Libertarian Perspective: How to Bring Down the Cost of Energy

We can’t reduce the price of oil, but we *can* reduce the cost of gasoline and other fuels. Californians pay more for gasoline than the national average because of federal regulations, and Americans pay much more than necessary for energy because of taxes and restrictions that pump up the costs.

Speculators have been blamed for driving the price of oil up to $140 or more per barrel, but if that is the case, there is a simple remedy. The big users of oil, such as the airline and trucking industries, could sell oil futures contracts and drive the price down. The fact that there evidently has been no movement to do so indicates that the price of oil is up because of greater demand and limited supply. The price of oil for Americans is also up because the exchange value of the dollar has fallen. We can’t change the global price of oil, but we can indeed change the price of the end product — fuel for our cars.

Here are the interventions that needlessly make gasoline excessively expensive and some suggested remedies:

1. The federal Clean Air Act requires that some areas of California and other states use reformulated gasoline with specific additives. The price of gasoline in California is about 45 cents higher per gallon than the national average because of these federal regulations. Gas additives are supposed to produce less smog, but the regulations backfired when the MTBE (methyl tertiary butyl ether) additive leaked into the state’s underground water. MTBE has been phased out, but other additives have replaced it, so with these regional requirements there still is no national market for gasoline. The federal Clean Air Act should be amended to eliminate the rule that requires gasoline additives. The price of gasoline in California would then fall to the national average.

2. Air pollution is a real problem, but the efficient way to handle it is by charging polluters for the damage rather than regulating gasoline and cars. California’s smog tests and federal regulations on cars and fuel should be replaced by pollution charges. The state should install remote sensors that measure the actual pollution of drivers, then bill the biggest polluters. Those who drive relatively clean cars would be spared the expense of smog tests and taxes. There would also be a market for additives and engines that reduce pollution and an incentive to use them voluntarily.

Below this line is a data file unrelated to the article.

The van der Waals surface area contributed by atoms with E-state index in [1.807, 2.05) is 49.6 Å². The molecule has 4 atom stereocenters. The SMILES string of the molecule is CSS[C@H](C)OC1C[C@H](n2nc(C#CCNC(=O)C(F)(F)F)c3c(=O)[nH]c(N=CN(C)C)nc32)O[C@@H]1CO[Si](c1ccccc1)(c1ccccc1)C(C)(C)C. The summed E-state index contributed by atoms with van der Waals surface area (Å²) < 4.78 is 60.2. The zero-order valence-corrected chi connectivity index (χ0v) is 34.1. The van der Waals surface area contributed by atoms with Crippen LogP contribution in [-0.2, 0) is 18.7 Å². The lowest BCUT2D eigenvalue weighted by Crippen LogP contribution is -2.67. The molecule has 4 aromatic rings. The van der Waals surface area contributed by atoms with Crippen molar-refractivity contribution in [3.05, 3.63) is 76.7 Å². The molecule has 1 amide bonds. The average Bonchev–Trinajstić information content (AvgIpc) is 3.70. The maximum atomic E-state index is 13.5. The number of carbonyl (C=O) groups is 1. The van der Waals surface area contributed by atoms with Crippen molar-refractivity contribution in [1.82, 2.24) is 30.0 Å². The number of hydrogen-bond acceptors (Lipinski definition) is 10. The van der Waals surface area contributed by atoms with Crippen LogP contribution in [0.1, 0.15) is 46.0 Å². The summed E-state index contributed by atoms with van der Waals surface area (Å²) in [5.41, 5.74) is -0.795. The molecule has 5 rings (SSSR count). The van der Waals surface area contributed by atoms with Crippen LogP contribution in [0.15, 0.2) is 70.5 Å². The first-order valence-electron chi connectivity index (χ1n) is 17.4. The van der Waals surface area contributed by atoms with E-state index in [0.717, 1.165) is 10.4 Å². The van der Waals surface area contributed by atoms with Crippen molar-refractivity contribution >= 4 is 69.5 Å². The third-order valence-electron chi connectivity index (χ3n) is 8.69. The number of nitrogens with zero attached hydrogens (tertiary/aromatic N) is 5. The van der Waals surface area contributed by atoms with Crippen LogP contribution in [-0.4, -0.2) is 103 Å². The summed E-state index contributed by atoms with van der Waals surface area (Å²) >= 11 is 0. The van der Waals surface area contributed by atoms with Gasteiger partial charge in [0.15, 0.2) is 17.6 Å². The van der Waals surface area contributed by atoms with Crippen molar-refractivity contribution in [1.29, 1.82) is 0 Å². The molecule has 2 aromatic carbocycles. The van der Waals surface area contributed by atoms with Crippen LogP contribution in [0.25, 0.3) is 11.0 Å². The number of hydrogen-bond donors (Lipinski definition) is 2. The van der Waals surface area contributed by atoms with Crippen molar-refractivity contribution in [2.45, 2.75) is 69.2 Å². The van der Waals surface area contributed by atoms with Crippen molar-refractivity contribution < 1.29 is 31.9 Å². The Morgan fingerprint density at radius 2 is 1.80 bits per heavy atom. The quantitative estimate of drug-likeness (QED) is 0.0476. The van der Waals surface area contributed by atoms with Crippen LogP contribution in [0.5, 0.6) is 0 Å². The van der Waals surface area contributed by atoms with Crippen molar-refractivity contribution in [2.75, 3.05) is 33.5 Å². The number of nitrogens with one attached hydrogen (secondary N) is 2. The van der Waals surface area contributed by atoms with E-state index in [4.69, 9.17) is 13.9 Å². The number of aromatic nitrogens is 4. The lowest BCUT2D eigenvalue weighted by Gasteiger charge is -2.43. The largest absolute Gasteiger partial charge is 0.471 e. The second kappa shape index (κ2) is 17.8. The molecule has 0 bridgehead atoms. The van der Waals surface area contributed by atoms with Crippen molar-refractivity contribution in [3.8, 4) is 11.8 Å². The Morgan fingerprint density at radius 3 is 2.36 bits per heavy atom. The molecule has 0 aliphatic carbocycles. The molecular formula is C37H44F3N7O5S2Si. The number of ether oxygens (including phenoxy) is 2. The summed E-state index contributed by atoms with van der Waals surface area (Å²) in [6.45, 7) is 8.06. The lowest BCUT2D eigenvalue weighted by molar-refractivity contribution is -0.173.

3. The federal excise tax on gasoline is 18.4 cents per gallon; the state tax is 18 cents per gallon; and the state and local sales tax is on the total price, including the excise taxes. There is a sales tax on the excise tax! We can cut the price of gasoline by replacing all these taxes with pollution charges that would reduce the cost of gas for everyone except the biggest polluters. Eliminating taxes and restrictions also would enable folks to use cheap vegetable oil and grease for fuel, slashing costs by more than half.

4. Traffic congestion wastes gas. The remedy is tolls just high enough to eliminate congestion. The tolls would be levied using electronic devices such as the FasTrak used for bridge tolls. Carpool lanes would no longer be needed, since the tolls would generate an efficient use of streets and “tollways.” Bridge tolls also should be changed to congestion pricing.

5. Federal and state restrictions on building new refineries should be eliminated. That would increase the supply of gasoline, reduce imports, and bring the price down.

6. The government should stop subsidizing ethanol and other alternatives to oil and gasoline. The market will discover the most inexpensive sources of fuel reflecting true costs when taxes and restrictions on gasoline are eliminated.

7. Jitneys and vans should be legalized and given “curb rights,” or places for them to pick up passengers. They would provide flexible alternatives to cars and reduce gasoline consumption.

We can see that multiple state and federal regulations and restrictions needlessly make gasoline much more expensive than a truly free-market price based on real costs. The remedy is to replace taxes and restrictions with tolls and pollution charges and to liberate the market to let it produce fuel much less expensively than in today’s state-distorted energy system.

Fred E. Foldvary, Ph.D., is an author and economist who writes commentaries respected for their currency, sound logic, wit, and consistent devotion to human freedom. He received his B.A. in economics from the University of California at Berkeley, and his M.A. and Ph.D. in economics from George Mason University. He is the author of The Soul of Liberty, Public Goods and Private Communities, and Dictionary of Free Market Economics. He edited and contributed to Beyond Neoclassical Economics and, with Dan Klein, The Half-Life of Policy Rationales. Foldvary’s areas of research include public finance, governance, ethical philosophy, and land economics. He has taught economics at Virginia Tech, John F. Kennedy University, Santa Clara University, and currently teaches at San Jose State University.